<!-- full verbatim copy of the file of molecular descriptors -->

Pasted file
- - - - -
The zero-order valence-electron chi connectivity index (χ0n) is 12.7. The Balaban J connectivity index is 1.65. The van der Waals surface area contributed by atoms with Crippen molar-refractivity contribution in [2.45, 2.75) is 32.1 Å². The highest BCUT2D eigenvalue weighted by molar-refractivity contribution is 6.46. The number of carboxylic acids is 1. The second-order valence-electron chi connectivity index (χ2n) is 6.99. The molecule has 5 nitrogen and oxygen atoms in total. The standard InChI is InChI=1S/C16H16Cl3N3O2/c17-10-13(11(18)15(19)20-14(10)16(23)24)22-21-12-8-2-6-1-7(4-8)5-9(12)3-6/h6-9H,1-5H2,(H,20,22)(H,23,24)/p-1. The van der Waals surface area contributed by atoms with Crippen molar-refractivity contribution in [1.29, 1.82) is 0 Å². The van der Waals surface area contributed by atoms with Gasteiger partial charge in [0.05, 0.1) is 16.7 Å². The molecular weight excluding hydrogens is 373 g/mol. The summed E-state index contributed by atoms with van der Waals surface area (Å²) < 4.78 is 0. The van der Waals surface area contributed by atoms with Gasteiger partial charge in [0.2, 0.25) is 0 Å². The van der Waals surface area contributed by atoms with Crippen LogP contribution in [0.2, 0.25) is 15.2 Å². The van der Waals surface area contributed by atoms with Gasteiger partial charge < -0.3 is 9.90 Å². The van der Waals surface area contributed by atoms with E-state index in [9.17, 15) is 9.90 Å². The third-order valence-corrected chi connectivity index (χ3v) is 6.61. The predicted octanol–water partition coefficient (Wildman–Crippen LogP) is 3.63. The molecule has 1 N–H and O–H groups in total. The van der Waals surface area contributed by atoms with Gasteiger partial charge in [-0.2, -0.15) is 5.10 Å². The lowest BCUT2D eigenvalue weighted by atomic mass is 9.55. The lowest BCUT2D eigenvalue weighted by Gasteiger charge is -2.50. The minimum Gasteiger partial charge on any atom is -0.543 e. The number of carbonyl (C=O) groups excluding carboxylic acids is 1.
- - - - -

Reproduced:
The zero-order valence-electron chi connectivity index (χ0n) is 12.7. The Balaban J connectivity index is 1.65. The van der Waals surface area contributed by atoms with Crippen molar-refractivity contribution in [2.45, 2.75) is 32.1 Å². The highest BCUT2D eigenvalue weighted by molar-refractivity contribution is 6.46. The number of carboxylic acids is 1. The second-order valence-electron chi connectivity index (χ2n) is 6.99. The molecule has 5 nitrogen and oxygen atoms in total. The standard InChI is InChI=1S/C16H16Cl3N3O2/c17-10-13(11(18)15(19)20-14(10)16(23)24)22-21-12-8-2-6-1-7(4-8)5-9(12)3-6/h6-9H,1-5H2,(H,20,22)(H,23,24)/p-1. The van der Waals surface area contributed by atoms with Crippen molar-refractivity contribution in [1.29, 1.82) is 0 Å². The van der Waals surface area contributed by atoms with Gasteiger partial charge in [0.05, 0.1) is 16.7 Å². The molecular weight excluding hydrogens is 373 g/mol. The summed E-state index contributed by atoms with van der Waals surface area (Å²) < 4.78 is 0. The van der Waals surface area contributed by atoms with Gasteiger partial charge in [0.2, 0.25) is 0 Å². The van der Waals surface area contributed by atoms with Crippen LogP contribution in [0.2, 0.25) is 15.2 Å². The van der Waals surface area contributed by atoms with Gasteiger partial charge < -0.3 is 9.90 Å². The van der Waals surface area contributed by atoms with E-state index in [9.17, 15) is 9.90 Å². The third-order valence-corrected chi connectivity index (χ3v) is 6.61. The predicted octanol–water partition coefficient (Wildman–Crippen LogP) is 3.63. The molecule has 1 N–H and O–H groups in total. The van der Waals surface area contributed by atoms with Gasteiger partial charge in [-0.2, -0.15) is 5.10 Å². The lowest BCUT2D eigenvalue weighted by atomic mass is 9.55. The lowest BCUT2D eigenvalue weighted by Gasteiger charge is -2.50. The minimum Gasteiger partial charge on any atom is -0.543 e. The number of carbonyl (C=O) groups excluding carboxylic acids is 1.